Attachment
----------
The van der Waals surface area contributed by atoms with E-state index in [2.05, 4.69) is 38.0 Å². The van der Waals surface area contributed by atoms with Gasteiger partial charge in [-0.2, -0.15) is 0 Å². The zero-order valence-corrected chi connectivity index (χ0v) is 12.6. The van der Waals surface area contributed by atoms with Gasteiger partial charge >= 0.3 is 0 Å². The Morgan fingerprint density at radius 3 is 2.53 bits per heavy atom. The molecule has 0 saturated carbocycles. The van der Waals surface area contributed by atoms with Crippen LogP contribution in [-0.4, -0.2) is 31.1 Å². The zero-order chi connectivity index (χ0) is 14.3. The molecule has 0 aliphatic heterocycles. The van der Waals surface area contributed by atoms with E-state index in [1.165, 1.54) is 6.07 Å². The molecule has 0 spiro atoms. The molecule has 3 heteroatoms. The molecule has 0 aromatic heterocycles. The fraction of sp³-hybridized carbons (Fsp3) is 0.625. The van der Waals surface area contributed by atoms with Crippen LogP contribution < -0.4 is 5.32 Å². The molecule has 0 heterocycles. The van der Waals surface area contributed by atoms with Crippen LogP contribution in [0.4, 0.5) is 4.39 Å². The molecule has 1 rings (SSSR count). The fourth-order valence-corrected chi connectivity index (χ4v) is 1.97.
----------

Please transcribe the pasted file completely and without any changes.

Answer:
The van der Waals surface area contributed by atoms with E-state index in [2.05, 4.69) is 38.0 Å². The van der Waals surface area contributed by atoms with Gasteiger partial charge in [-0.2, -0.15) is 0 Å². The zero-order valence-corrected chi connectivity index (χ0v) is 12.6. The van der Waals surface area contributed by atoms with Gasteiger partial charge >= 0.3 is 0 Å². The Morgan fingerprint density at radius 3 is 2.53 bits per heavy atom. The molecule has 0 saturated carbocycles. The van der Waals surface area contributed by atoms with Crippen LogP contribution in [-0.4, -0.2) is 31.1 Å². The zero-order chi connectivity index (χ0) is 14.3. The molecule has 0 aliphatic heterocycles. The van der Waals surface area contributed by atoms with E-state index in [1.165, 1.54) is 6.07 Å². The molecule has 0 spiro atoms. The molecule has 3 heteroatoms. The molecule has 0 aromatic heterocycles. The fraction of sp³-hybridized carbons (Fsp3) is 0.625. The van der Waals surface area contributed by atoms with Crippen LogP contribution < -0.4 is 5.32 Å². The molecule has 0 heterocycles. The van der Waals surface area contributed by atoms with Crippen LogP contribution in [0.4, 0.5) is 4.39 Å². The molecule has 1 rings (SSSR count). The fourth-order valence-corrected chi connectivity index (χ4v) is 1.97.